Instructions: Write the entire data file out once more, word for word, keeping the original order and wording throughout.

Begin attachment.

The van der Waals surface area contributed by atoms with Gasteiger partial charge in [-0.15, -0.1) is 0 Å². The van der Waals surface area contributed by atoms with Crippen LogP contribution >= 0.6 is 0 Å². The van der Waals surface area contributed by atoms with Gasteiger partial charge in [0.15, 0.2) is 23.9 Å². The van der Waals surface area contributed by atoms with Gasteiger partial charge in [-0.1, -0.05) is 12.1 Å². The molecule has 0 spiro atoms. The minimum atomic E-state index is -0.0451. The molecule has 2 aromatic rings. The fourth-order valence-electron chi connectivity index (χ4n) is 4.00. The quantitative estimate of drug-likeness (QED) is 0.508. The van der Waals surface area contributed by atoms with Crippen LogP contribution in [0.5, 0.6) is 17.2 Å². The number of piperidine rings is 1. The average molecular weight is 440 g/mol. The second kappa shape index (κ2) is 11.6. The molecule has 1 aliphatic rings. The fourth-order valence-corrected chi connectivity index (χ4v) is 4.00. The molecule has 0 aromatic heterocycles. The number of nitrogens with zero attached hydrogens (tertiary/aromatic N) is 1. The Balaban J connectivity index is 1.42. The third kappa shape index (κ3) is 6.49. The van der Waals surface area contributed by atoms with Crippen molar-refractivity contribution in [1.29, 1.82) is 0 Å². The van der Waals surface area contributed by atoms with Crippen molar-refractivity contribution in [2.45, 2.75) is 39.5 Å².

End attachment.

The van der Waals surface area contributed by atoms with Gasteiger partial charge in [-0.15, -0.1) is 0 Å². The van der Waals surface area contributed by atoms with Crippen LogP contribution >= 0.6 is 0 Å². The van der Waals surface area contributed by atoms with Gasteiger partial charge in [0.15, 0.2) is 23.9 Å². The van der Waals surface area contributed by atoms with Gasteiger partial charge in [-0.1, -0.05) is 12.1 Å². The molecule has 0 spiro atoms. The minimum atomic E-state index is -0.0451. The molecule has 2 aromatic rings. The fourth-order valence-electron chi connectivity index (χ4n) is 4.00. The quantitative estimate of drug-likeness (QED) is 0.508. The van der Waals surface area contributed by atoms with Crippen LogP contribution in [0.5, 0.6) is 17.2 Å². The number of piperidine rings is 1. The average molecular weight is 440 g/mol. The second kappa shape index (κ2) is 11.6. The molecule has 1 aliphatic rings. The fourth-order valence-corrected chi connectivity index (χ4v) is 4.00. The molecule has 0 aromatic heterocycles. The number of nitrogens with zero attached hydrogens (tertiary/aromatic N) is 1. The Balaban J connectivity index is 1.42. The third kappa shape index (κ3) is 6.49. The van der Waals surface area contributed by atoms with Crippen molar-refractivity contribution in [1.29, 1.82) is 0 Å². The van der Waals surface area contributed by atoms with Crippen molar-refractivity contribution in [2.45, 2.75) is 39.5 Å².